Pressure pain and tender points in fibromyalgia

Tender points or trigger points are defined areas on the body that are sensitive to pain when pressed. They were used in the diagnosis of fibromyalgia.

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Fibromyalgia is a chronic pain disorder that is categorised as soft tissue rheumatism in the rheumatic spectrum.

Fibromyalgia is accompanied by various symptoms. One of the main symptoms of fibromyalgia is chronic pain, which can occur throughout the body without a perceptible trigger and in varying degrees of intensity. Pressure pain can also occur at defined points. These points are called tender points or trigger points.

This article sheds light on pressure pain and pain points in fibromyalgia.

What is pressure pain?

Pressure pain is a specific form of pain sensation. Pressure pain describes an unpleasant sensation caused by mechanical pressure applied to a specific part of the body. Similarly, pressure pain describes the ability of a tissue or body structure to produce pain when pressure is applied:

In principle, different parts of the body are sensitive to pressure in different ways. Tissues or body structures can also react with pressure pain in the event of illness. The pain typically occurs when an area of skin is touched or when pressure is applied to a diseased internal organ. Doctors often palpate areas of the body to check for sensitivity to pressure pain.

Pressure pain belongs to the category of receptor pain (nociceptive pain), which is caused by irritation of pain receptors in the tissue. It often manifests itself as dull, pressing or cramp-like.

Pressure pain can be a symptom of various diseases. Pressure pain is an important diagnostic feature that can indicate different diseases depending on its localisation.  It is therefore interpreted in the context of other symptoms and clinical findings.

What are tender points?

Tender points, also known as trigger points, are specific, pressure-sensitive points on the body that cause pain when touched.

In fibromyalgia, pain occurs primarily in the area of the muscles and tendons. Trigger points in fibromyalgia are clearly defined points in the area of various joints that react painfully to pressure.

In the past, 18 trigger points have been identified in fibromyalgia, which are symmetrically distributed on both sides of the body. They are located in the neck, chest, shoulders, elbows, hips and knees.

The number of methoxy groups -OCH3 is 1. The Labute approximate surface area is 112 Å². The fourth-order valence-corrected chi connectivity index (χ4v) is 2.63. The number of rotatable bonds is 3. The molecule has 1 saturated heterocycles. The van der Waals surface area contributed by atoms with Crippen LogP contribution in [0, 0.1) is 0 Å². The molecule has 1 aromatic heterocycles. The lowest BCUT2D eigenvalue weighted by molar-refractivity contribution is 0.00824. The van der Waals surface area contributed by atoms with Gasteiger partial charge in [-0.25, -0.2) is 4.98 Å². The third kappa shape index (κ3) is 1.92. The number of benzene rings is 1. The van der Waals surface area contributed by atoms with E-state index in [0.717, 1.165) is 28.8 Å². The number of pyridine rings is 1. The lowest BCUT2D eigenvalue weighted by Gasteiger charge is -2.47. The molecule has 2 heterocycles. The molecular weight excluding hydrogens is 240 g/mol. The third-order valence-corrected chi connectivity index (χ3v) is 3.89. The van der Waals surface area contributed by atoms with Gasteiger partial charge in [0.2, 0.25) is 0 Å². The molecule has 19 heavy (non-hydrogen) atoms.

What do pain-sensitive tender points mean in fibromyalgia?

Tender points were used to diagnose fibromyalgia. According to the outdated 1990 criteria, at least 11 of 18 points had to be painful on examination when pressure was applied.

In addition to practical weaknesses such as a blurred boundary of the points, it was also shown that tender points can also be conspicuous in other diseases.

These include, among others

  • Myofascial pain syndrome: This is the primary condition associated with trigger points. It is characterised by chronic pain in the musculoskeletal system, particularly in the muscle fascia.
  • Musculoskeletal disorders: Trigger points can result from overuse of muscles, injury or trauma. This can indicate possible underlying problems or diseases in the musculoskeletal system.
  • Mental stress: Chronic stress and psychological problems can contribute to the development of trigger points

In 2010, the American College of Rheumatology (ACR) published updated diagnostic criteria for fibromyalgia. These new criteria move away from the examination of pressure points.

Instead, pain zones are determined in the diagnostic criteria using the Widespread pain index (WPI). In combination with the symptom severity scale (SSS), symptoms that occur and are relevant to the diagnosis are recorded in a structured manner and incorporated into the diagnostic process.

Pressure pain is an unpleasant sensation that is triggered by mechanical pressure. Pressure pain can also occur with fibromyalgia. In the past, pressure pain at defined points, so-called tender points or trigger points, was a diagnostic criterion for fibromyalgia. Today, pain zones are considered instead and assessed in combination with sleep disorders, fatigue and the exclusion of other causes.

[1] Smythe, H. Tender points: Evolution of concepts of the fibrositis/fibromyalgia syndrome. American Journal of Medicine, Volume 81 (3) 1986, Pages 2-6

[2] S3-Leitlinie Definition, Pathophysiologie, Diagnostik und Therapie des Fibromyalgiesyndroms der Deutsche Schmerzgesellschaft. In: AWMF online (Stand 2017) S. 12., 2. Aktualisierung, abgerufen am 20. Mai 2018.

[3] Omar H. Henriquez, Devin Peck: Fibromyalgia Diagnosis. In: Erin Lawson, Mark S. Wallace (Hrsg.): Fibromyalgia. Clinical Guidelines and Treatments. Springer, New York 2015. ISBN 978-3-319-15819-8. S. 26.

[5] Omar H. Henriquez, Devin Peck: Fibromyalgia Diagnosis. In: Erin Lawson, Mark S. Wallace (Hrsg.): Fibromyalgia. Clinical Guidelines and Treatments. Springer, New York 2015. ISBN 978-3-319-15819-8. S. 26.

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